Morning Girl

Book review by
Matt Berman, Common Sense Media
Morning Girl Book Poster Image
Lyrical historical fiction with a knockout punch.

Parents say

age 7+
Based on 2 reviews

Kids say

age 7+
Based on 1 review

A lot or a little?

The parents' guide to what's in this book.

Positive Messages

The siblings are sometimes unkind to each other. The journal entry at the end, speaking of the Taino as fit only for servitude, is shocking, as the author intended.

Violence & Scariness
Language

What parents need to know

Parents need to know that this simple story, beautifully told, appeals to kids who like thoughtful character-based stories. This lyrical look at pre-Columbian Taino culture stresses the bonds of family and behavioral changes involved in growing up, and raises the issue of culture differences in a powerful way.

User Reviews

  • Parents say
  • Kids say
Parent of a 10, 11, and 14 year old Written byTriciaLC October 5, 2016

Great historical novel, but...

I have had 2 children read this book for school. I think this is a great historical novel, but it is somewhat difficult to read for fifth graders. From my pers... Continue reading
Adult Written byjohanna r. December 8, 2017
Teen, 13 years old Written bysanchez December 8, 2008

need help

i think it was a interesting book.

What's the story?

Morning Girl and her brother, Star Boy, may not get along too well. But when it counts, they stand by each other. Their near-perfect life on a Caribbean island in the 1400s though, is about to change forever. In alternating chapters, siblings Morning Girl and Star Boy take turns telling about their life and family living on a Bahamian island. Children of opposite tastes and temperaments, each can't understand -- and often resents -- the other.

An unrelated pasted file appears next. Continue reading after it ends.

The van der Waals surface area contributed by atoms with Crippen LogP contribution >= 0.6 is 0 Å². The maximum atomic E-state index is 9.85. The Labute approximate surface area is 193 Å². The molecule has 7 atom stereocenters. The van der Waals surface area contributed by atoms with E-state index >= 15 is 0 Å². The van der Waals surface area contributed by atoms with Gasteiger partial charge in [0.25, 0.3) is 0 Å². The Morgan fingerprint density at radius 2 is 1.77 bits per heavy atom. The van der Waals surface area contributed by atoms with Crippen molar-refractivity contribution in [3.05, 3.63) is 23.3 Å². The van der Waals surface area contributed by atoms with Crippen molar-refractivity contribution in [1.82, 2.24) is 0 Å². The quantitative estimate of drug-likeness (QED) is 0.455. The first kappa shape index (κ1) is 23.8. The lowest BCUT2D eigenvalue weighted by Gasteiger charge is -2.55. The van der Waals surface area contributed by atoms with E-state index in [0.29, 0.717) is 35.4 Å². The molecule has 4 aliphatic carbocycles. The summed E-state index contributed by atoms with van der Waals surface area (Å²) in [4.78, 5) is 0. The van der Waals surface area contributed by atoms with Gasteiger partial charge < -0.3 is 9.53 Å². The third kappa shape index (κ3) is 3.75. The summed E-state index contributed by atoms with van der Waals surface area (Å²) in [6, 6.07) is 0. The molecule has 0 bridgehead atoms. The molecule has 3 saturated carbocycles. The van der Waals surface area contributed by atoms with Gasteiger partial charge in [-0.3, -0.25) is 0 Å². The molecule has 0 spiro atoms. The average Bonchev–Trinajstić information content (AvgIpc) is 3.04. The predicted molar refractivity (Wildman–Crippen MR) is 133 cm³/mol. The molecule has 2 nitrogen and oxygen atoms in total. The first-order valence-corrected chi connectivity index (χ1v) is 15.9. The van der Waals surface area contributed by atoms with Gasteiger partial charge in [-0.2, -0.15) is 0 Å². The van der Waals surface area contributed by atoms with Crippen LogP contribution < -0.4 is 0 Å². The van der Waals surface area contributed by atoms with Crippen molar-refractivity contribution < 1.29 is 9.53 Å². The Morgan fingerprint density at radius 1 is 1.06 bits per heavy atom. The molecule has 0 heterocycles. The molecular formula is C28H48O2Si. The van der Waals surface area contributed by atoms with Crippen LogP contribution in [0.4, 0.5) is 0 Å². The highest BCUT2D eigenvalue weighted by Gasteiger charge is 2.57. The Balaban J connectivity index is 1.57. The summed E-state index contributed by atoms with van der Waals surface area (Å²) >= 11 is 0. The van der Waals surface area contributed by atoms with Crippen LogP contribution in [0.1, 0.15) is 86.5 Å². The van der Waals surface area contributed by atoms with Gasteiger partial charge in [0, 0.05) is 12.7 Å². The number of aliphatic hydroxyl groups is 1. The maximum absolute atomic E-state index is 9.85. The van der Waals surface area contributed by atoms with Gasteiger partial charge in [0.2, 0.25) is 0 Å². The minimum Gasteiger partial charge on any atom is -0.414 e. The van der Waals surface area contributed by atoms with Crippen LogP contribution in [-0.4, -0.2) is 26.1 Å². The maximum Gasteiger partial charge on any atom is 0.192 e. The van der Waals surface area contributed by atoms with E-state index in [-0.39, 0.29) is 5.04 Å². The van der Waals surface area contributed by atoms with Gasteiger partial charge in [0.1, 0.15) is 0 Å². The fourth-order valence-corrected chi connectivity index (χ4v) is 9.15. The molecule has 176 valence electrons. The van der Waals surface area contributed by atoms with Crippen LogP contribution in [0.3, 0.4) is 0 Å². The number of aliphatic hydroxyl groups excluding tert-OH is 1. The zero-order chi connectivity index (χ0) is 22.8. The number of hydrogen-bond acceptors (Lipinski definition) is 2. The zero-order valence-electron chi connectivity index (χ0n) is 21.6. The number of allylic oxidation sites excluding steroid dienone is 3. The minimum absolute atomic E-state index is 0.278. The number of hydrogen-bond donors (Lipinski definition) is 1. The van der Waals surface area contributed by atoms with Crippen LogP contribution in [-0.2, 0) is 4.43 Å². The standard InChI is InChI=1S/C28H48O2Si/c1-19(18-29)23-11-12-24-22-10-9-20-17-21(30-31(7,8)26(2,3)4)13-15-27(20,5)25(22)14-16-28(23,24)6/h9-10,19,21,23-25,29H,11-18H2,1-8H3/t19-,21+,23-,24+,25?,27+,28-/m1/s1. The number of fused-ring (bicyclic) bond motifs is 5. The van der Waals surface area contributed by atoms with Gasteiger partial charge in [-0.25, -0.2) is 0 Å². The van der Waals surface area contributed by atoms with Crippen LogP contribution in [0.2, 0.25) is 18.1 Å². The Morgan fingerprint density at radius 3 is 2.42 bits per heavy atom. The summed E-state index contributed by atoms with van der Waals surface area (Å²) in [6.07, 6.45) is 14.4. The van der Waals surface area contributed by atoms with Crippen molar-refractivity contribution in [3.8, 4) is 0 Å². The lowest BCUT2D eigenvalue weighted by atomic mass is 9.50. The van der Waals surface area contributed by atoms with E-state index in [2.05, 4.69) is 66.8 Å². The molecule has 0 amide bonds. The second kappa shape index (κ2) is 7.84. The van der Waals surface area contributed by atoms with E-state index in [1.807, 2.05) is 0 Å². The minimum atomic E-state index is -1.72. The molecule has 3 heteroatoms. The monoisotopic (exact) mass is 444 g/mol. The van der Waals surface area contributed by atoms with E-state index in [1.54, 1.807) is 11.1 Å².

But the ties of blood are strong. Through the crises of life, both large and small, the siblings rely on each other. One passage describes how, \"across the space between us, we made a fishing line with our eyes and each pulled the other to the center.\" Star Boy accidentally sets his father's canoe adrift, and is so ashamed that he tries to turn himself into a rock. Their mother has a miscarriage. The island survives a hurricane, and when the people gather to celebrate, Star Boy is humiliated and Morning Girl defends him.

At the very end, Morning Girl meets a group of strangers. Columbus's journal entry describing that meeting is quoted in an epilogue.

Is it any good?

This beautiful and powerful short novel makes a distant culture familiar and its loss quietly devastating. This is a simple story, lyrically told, with a knockout punch at the end that will leave you gasping. Despite their distance from us in time and space, their life is not alien at all. It is filled with the small crises and epiphanies that are part of any family: sibling rivalry, a miscarriage, a storm.

Despite her frequent annoyance with her younger brother, Morning Girl stands by him when he is ridiculed by others, and some of the most touching scenes are between these often antagonistic siblings. By the time the last chapter arrives, we have come to know these people well, to feel affection and understanding. Like the rest of the book, the ending is quiet and understated, and all the more devastating in its impact. This is a profoundly beautiful book, elegant and spare, that does more than any facts or diatribes could to make us see things from a different perspective.

Talk to your kids about ...

  • Families can talk about point of view. Did you like hearing this story in the voices of two narrators? How are their perspectives different? A third perspective is introduced with the visitors in the final chapter. How does that point of view compare?

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